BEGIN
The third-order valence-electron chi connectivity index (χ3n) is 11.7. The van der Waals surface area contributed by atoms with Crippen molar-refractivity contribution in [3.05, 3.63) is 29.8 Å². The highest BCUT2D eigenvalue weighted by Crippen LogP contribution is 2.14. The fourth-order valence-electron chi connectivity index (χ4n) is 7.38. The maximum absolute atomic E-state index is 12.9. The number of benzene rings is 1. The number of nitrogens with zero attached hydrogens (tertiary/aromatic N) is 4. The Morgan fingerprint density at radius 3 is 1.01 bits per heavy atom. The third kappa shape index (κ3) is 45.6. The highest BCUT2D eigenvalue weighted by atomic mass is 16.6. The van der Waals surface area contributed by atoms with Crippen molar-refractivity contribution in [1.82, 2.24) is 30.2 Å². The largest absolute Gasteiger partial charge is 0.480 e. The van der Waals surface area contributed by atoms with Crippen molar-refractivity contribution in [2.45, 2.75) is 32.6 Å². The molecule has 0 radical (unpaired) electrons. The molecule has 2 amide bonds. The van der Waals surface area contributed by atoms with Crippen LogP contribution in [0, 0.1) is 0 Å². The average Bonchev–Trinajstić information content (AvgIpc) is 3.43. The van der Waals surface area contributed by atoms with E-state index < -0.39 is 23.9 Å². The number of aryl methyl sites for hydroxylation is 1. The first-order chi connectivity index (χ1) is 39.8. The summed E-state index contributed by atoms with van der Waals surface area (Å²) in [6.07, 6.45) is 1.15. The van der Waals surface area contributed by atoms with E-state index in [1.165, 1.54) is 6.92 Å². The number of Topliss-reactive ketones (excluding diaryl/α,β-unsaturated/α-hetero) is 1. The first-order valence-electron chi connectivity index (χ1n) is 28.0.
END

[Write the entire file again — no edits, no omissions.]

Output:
The third-order valence-electron chi connectivity index (χ3n) is 11.7. The van der Waals surface area contributed by atoms with Crippen molar-refractivity contribution in [3.05, 3.63) is 29.8 Å². The highest BCUT2D eigenvalue weighted by Crippen LogP contribution is 2.14. The fourth-order valence-electron chi connectivity index (χ4n) is 7.38. The maximum absolute atomic E-state index is 12.9. The number of benzene rings is 1. The number of nitrogens with zero attached hydrogens (tertiary/aromatic N) is 4. The Morgan fingerprint density at radius 3 is 1.01 bits per heavy atom. The third kappa shape index (κ3) is 45.6. The highest BCUT2D eigenvalue weighted by atomic mass is 16.6. The van der Waals surface area contributed by atoms with Crippen molar-refractivity contribution in [1.82, 2.24) is 30.2 Å². The largest absolute Gasteiger partial charge is 0.480 e. The van der Waals surface area contributed by atoms with Crippen molar-refractivity contribution in [2.45, 2.75) is 32.6 Å². The molecule has 0 radical (unpaired) electrons. The molecule has 2 amide bonds. The van der Waals surface area contributed by atoms with Crippen LogP contribution in [0, 0.1) is 0 Å². The average Bonchev–Trinajstić information content (AvgIpc) is 3.43. The van der Waals surface area contributed by atoms with E-state index < -0.39 is 23.9 Å². The number of aryl methyl sites for hydroxylation is 1. The first-order chi connectivity index (χ1) is 39.8. The summed E-state index contributed by atoms with van der Waals surface area (Å²) in [6.07, 6.45) is 1.15. The van der Waals surface area contributed by atoms with E-state index in [1.165, 1.54) is 6.92 Å². The number of Topliss-reactive ketones (excluding diaryl/α,β-unsaturated/α-hetero) is 1. The first-order valence-electron chi connectivity index (χ1n) is 28.0.